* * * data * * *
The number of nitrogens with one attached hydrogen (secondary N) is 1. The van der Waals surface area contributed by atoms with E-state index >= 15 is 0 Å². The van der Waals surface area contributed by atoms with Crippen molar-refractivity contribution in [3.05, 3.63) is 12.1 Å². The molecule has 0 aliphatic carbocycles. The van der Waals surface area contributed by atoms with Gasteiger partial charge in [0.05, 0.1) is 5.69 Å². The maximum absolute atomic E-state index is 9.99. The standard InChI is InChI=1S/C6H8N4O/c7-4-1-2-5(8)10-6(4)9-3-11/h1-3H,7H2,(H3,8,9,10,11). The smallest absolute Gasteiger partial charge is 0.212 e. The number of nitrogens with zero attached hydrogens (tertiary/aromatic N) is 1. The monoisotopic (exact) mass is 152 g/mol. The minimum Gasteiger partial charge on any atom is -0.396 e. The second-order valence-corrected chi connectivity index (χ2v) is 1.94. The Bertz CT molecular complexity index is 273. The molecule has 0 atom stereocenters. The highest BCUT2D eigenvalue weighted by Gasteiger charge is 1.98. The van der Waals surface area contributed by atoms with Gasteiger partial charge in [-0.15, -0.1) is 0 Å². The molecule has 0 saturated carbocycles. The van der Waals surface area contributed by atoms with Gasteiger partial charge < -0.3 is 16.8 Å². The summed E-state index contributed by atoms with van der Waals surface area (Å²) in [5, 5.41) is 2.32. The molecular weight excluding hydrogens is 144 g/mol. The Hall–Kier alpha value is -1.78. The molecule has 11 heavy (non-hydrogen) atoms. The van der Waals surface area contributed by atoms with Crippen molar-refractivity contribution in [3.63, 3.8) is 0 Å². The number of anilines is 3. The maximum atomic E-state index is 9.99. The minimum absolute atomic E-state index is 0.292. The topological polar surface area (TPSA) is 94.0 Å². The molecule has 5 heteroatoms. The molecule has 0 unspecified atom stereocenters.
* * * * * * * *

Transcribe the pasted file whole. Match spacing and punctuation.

The number of nitrogens with one attached hydrogen (secondary N) is 1. The van der Waals surface area contributed by atoms with E-state index >= 15 is 0 Å². The van der Waals surface area contributed by atoms with Crippen molar-refractivity contribution in [3.05, 3.63) is 12.1 Å². The molecule has 0 aliphatic carbocycles. The van der Waals surface area contributed by atoms with Gasteiger partial charge in [0.05, 0.1) is 5.69 Å². The maximum absolute atomic E-state index is 9.99. The standard InChI is InChI=1S/C6H8N4O/c7-4-1-2-5(8)10-6(4)9-3-11/h1-3H,7H2,(H3,8,9,10,11). The smallest absolute Gasteiger partial charge is 0.212 e. The number of nitrogens with zero attached hydrogens (tertiary/aromatic N) is 1. The monoisotopic (exact) mass is 152 g/mol. The minimum Gasteiger partial charge on any atom is -0.396 e. The second-order valence-corrected chi connectivity index (χ2v) is 1.94. The Bertz CT molecular complexity index is 273. The molecule has 0 atom stereocenters. The highest BCUT2D eigenvalue weighted by Gasteiger charge is 1.98. The van der Waals surface area contributed by atoms with Gasteiger partial charge in [-0.15, -0.1) is 0 Å². The molecule has 0 saturated carbocycles. The van der Waals surface area contributed by atoms with Gasteiger partial charge < -0.3 is 16.8 Å². The summed E-state index contributed by atoms with van der Waals surface area (Å²) in [5, 5.41) is 2.32. The molecular weight excluding hydrogens is 144 g/mol. The Hall–Kier alpha value is -1.78. The molecule has 11 heavy (non-hydrogen) atoms. The van der Waals surface area contributed by atoms with Crippen molar-refractivity contribution in [3.63, 3.8) is 0 Å². The number of anilines is 3. The maximum atomic E-state index is 9.99. The minimum absolute atomic E-state index is 0.292. The topological polar surface area (TPSA) is 94.0 Å². The molecule has 5 heteroatoms. The molecule has 0 unspecified atom stereocenters.